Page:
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Cirrus clouds are composed of ice particles and their formation pathways have been studied extensively in the laboratory. The ability of ammonium sulfate particles to act as nuclei for cirrus clouds has been of particular importance because of their ubiquitous presence in the upper troposphere. The results of past laboratory experiments of homogeneous ice nucleation from ammonium sulfate particles show a wide range of freezing conditions. In the present study, a flow tube apparatus equipped with Fourier transform infrared spectroscopy was used to reexamine these discrepancies. It was found that when ammonium sulfate particles were preconditioned at 100% relative humidity (RH) prior to experimentation, the particles began to freeze at conditions predicted by the homogeneous ice nucleation model developed by Koop et al. (2000). If the particles were not preconditioned at 100% RH, some froze at warmer temperatures and lower ice saturation ratios than predicted by Koop et al. (2000). It is hypothesized that a population of effloresced particles affected freezing conditions for particles that were not preconditioned at 100% RH.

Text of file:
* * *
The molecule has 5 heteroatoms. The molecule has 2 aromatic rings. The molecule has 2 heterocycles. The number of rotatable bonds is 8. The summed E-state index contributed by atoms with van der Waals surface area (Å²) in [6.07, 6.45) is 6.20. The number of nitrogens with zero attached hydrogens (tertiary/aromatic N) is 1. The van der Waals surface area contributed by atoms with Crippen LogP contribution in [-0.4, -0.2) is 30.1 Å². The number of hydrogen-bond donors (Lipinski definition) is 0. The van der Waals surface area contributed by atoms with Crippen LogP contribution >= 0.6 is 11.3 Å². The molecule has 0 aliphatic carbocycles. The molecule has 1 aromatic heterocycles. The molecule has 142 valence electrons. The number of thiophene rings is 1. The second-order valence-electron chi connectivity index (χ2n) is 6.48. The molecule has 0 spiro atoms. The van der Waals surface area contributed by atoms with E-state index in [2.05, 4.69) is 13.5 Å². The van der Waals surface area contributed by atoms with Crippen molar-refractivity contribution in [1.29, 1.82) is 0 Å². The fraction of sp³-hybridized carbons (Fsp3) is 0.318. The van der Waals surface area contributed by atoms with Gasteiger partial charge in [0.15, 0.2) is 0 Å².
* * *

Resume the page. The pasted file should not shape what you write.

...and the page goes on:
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Wise, M. E., Baustian, K. J., and Tolbert, M. A.: Laboratory studies of ice formation pathways from ammonium sulfate particles, Atmos. Chem. Phys., 9, 1639-1646, doi:10.5194/acp-9-1639-2009, 2009.

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Atmospheric Chemistry and Physics


CU Commons -- Math and Science Department Faculty Research

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Chemistry Commons